Sleek, smooth, and utterly finessed, R O N I’s majestic debut EP ‘Crown’ is a dazzlingly cool seduction.
Stream: “Stop Motion” – R O N I
Music is truly the best cure for a broken heart, and I guess that means I’m taking my own medicine.
Sleek, smooth, and utterly finessed, R O N I’s new EP is a dazzlingly cool indulgence. As majestic as it is mystifying, the aptly-titled Crown is a safe space to dwell; an aural and visual immersion that invites us to relinquish our control and float along with the current, if only for a moment.
Missing you, stop motion
Live it up, go out
Feel it bad in your stomach
Bottom feels nice when it holds you
And falling on your face and it fucks you
Don’t think you got it under control
Look it up suck it up
Pain lingers when
You think you got it under control
– “Stop Motion,” R O N I
Independently released September 9, Crown is an incredibly cohesive and expansive offering. The four-track EP arrives as R O N I’s formal debut under her own name; previously, the New York-based Jerusalem native has released two full-length albums under the alias Rony’s Insomnia. Perhaps it’s understandable that at this juncture, the artist would shed other titles and embrace her given one as an entity unto itself: Crown is intimate and sensitive, a record built off big emotions channeled through tender, stirring sounds.
“Crown was born of a fruitful collaboration in Tel Aviv while I was visiting my hometown of Jerusalem. I was brought to producer FortyForty’s studio by collaborator Nir Yatzkan, to see if she would feel inspired to create,” R O N I tells Atwood Magazine. “While they were working on sounds and beats, I stepped to the microphone and started improvising complete song ideas. My debut single “Stop Motion” is the first improvised song that came out of the session. A large portion of the initial gut improvised take was kept in the final vocal track. I later came back to NYC and started working in that same improvised way with different chord progressions (I have been a scholar guitar player for over 23 years) and patterns of rhythm, creating songs in that same stream of consciousness method. While working mostly remotely, three more songs were added, completing the 4 song EP.”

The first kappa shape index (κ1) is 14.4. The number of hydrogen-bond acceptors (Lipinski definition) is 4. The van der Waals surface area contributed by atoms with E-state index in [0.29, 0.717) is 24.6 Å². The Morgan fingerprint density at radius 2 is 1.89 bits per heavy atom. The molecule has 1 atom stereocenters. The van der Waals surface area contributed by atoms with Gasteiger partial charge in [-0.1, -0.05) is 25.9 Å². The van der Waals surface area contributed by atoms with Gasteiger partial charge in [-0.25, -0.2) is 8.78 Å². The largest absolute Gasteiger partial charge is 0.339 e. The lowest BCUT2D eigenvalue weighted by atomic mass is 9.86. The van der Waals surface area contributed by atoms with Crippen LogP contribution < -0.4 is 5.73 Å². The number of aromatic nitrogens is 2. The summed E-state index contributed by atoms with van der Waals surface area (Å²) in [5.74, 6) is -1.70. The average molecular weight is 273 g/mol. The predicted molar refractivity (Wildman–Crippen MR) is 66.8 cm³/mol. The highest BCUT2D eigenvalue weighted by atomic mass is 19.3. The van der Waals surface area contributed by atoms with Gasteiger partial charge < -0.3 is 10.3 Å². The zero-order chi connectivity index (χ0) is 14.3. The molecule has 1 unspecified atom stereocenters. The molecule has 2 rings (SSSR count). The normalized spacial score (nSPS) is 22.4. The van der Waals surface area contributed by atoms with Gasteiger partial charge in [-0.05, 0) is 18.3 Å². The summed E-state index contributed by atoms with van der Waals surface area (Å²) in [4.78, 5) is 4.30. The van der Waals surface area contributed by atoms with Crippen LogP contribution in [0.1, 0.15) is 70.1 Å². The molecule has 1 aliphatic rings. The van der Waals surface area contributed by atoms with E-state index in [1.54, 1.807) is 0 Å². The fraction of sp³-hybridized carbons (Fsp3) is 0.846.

This record speaks authentically about my life experience, relationships, growing up in the Middle East, dealing with aspects of my sexuality and substance abuse.
“FortyForty and I, along with the array of virtuoso musicians who have contributed to this EP (Nir Yatzkan, Or Lubilanker, Uri Kleinman) have managed to create a chilled down electro-pop complete package that’s current, refreshing and genuinely delivered.”
There’s no denying R O N I’s vocal prowess throughout Crown – from her first notes on opener “Permanent Vacation,” she seems to effortlessly command the aural space. Yet it’s completeness of her vision – a sort of art-pop, future R&B swell that travels through these four distinct tracks – that makes her EP such a seductive experience. From the opener’s heat, to the intimate darker observations on “Stop Motion,” to the more open and freeing nature of “Senses” and the tranquil tenderness of closer “Higher Ground,” R O N I captivates with a short, yet memorable 15-minute journey out of the everyday.
Polished, yet imperfect, hot and cool at once, Crown is a magnetic listen. Its music entrances, promising the sort of escape we’re not going to get from simply staring out of windows or wandering down familiar streets. Experience the full record via our below stream, and peek inside R O N I’s Crown EP with Atwood Magazine as the artist goes track-by-track through the music and lyrics of her new EP! Crown is out now via InchPerSecond Records.
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Stream: ‘Crown’ EP – R O N I
:: Inside Crown ::
“Permanent Visions” is the 1st part of the Crown visual album. The lyrics are an homage to former lovers, acknowledging the good memories and feeling protective of their best interests (‘I can’t let you go alone, you’re as fragile as the earliest memory of touch’), but not without a little wink of sass (‘I could show you what you’re missing if you’d let me’). I’m expressing a range of feelings; from reminiscing, to grieving, holding on, and finally- realizing the inner strength and moving on.